We made significant progress during this private sector and government partnership. USEC designed a new centrifuge machine, taking advantage of commercial advances in materials of construction and manufacturing methods in the design to achieve the same 300 SWU performance demonstrated by DoE's machines, but at substantially reduced cost.
USEC has worked well with UT-Battelle under the CRADA. We expect DoE to approve an extension of this CRADA so USEC can continue to spend its own money employing UT-Battelle expertise. We also expect DoE to allow USEC the use of essentially abandoned facilities in Oak Ridge to build and test these centrifuges.
Going forward, this isn't a development programme. It is a demonstration programme. The technology development was done over a 25-year period at a cost of more than $3 billion. More than 1300 machines were installed and operated at Portsmouth. 120 of these machines operated for nine months. 720 of them operated for a month. Hundreds of similar machines operated for years in Oak Ridge. These machines produced 200 SWU per year. Advanced machines at that time produced at a rate of more than 300 SWU per year.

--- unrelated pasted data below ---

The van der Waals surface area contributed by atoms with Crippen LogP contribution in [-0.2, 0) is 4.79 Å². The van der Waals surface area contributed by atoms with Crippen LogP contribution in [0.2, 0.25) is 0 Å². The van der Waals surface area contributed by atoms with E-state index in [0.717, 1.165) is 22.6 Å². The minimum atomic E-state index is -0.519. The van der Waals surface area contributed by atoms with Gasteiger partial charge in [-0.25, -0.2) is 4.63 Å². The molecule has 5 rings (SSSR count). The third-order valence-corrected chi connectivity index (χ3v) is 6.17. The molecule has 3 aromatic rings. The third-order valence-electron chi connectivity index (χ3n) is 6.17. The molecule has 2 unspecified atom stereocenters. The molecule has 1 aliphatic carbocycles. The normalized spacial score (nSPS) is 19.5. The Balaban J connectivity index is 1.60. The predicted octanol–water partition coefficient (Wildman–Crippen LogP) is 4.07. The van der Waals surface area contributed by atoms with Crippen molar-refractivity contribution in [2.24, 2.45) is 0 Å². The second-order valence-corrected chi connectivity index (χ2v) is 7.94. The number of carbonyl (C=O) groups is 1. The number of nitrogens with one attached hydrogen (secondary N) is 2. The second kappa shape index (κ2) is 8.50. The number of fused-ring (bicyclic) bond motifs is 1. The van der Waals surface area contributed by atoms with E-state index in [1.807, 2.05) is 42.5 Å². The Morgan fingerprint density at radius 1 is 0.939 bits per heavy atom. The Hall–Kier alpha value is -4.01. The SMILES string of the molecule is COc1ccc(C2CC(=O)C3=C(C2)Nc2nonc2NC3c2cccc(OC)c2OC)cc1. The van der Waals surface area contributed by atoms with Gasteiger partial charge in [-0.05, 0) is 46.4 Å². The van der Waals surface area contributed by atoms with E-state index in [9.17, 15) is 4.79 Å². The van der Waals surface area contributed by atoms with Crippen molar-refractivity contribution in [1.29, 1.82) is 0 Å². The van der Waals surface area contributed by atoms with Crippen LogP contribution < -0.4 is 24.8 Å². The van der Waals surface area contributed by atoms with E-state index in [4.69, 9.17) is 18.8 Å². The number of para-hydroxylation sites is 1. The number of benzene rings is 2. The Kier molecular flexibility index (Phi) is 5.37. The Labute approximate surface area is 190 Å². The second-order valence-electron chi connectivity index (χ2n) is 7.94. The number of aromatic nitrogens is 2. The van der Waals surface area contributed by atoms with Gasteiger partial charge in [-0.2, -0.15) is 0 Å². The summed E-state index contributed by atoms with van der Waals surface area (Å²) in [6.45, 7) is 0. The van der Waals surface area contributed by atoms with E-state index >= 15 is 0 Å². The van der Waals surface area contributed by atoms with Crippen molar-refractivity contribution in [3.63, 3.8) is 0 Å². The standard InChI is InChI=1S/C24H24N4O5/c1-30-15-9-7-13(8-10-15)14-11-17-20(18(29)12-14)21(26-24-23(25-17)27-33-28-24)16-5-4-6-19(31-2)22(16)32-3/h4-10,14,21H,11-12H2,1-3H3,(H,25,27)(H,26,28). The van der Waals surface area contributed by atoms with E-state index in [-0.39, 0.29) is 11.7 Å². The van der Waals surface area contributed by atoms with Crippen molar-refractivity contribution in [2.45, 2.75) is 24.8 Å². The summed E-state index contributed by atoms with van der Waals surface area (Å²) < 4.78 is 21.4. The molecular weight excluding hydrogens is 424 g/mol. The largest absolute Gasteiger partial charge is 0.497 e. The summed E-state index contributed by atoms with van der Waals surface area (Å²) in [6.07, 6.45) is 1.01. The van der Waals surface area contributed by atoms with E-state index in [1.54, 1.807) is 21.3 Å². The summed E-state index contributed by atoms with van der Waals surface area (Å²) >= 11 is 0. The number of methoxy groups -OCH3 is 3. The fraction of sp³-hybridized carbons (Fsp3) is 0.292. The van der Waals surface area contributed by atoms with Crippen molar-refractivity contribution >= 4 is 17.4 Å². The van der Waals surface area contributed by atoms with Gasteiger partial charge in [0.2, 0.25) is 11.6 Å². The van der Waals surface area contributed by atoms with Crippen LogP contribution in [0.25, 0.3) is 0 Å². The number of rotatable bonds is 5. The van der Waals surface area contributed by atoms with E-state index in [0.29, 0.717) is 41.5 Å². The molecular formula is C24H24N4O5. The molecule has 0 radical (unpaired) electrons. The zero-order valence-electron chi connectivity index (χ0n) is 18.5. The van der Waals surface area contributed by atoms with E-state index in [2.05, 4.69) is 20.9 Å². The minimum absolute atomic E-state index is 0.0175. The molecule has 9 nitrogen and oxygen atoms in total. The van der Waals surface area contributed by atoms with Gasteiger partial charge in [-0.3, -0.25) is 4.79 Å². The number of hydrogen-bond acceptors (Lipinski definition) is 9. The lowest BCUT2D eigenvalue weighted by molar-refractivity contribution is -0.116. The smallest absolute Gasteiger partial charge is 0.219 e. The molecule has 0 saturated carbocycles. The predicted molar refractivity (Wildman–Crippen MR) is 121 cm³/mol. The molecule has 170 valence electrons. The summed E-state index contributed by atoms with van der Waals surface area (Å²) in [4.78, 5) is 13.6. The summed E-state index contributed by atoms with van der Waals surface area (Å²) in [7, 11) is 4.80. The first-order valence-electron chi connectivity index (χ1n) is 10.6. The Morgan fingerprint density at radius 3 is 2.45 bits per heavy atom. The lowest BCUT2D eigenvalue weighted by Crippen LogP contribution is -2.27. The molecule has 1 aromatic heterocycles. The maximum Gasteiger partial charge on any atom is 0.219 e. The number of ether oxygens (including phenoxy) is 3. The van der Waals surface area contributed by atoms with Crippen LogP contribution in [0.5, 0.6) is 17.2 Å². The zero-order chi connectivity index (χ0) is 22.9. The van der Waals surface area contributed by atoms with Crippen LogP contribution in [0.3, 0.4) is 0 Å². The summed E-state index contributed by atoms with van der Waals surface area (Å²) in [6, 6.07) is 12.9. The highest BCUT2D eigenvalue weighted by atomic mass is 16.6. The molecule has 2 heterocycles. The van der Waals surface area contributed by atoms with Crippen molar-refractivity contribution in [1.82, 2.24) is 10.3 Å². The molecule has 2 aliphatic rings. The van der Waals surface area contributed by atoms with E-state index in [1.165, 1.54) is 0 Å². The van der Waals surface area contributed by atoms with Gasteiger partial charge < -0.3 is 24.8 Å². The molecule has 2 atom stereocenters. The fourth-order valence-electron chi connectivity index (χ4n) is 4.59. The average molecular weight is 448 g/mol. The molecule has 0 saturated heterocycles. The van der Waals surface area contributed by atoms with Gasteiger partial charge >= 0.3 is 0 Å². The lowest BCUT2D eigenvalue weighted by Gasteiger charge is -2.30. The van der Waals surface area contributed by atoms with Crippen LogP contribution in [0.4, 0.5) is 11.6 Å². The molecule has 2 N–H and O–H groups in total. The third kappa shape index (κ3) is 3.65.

USEC is not developing new centrifuge technology. It is merely replicating that which was demonstrated by DoE in 1985, but with improvements and at a lower cost. Commercial manufacturing approaches can be used to make the centrifuge machines. The machines built under DoE had parts from 41 states. This made production difficult to manage and quite expensive.
A more efficient process would involve one highly automated manufacturing facility using US automotive industry manufacturing techniques and the more cost-effective procurement of parts and materials.
The USEC team represents the nation's largest, strongest and most experienced resource in terms of centrifuge expertise and experience. Our Chief Scientist began working on centrifuges in 1960. In fact, USEC has more than 150 employees with centrifuge experience. Our team was able to resurrect the documentation behind the DoE design. We have successfully converted drawings and computer codes to modern computer programmes. We've designed a modern centrifuge. We're ready to build it and test it.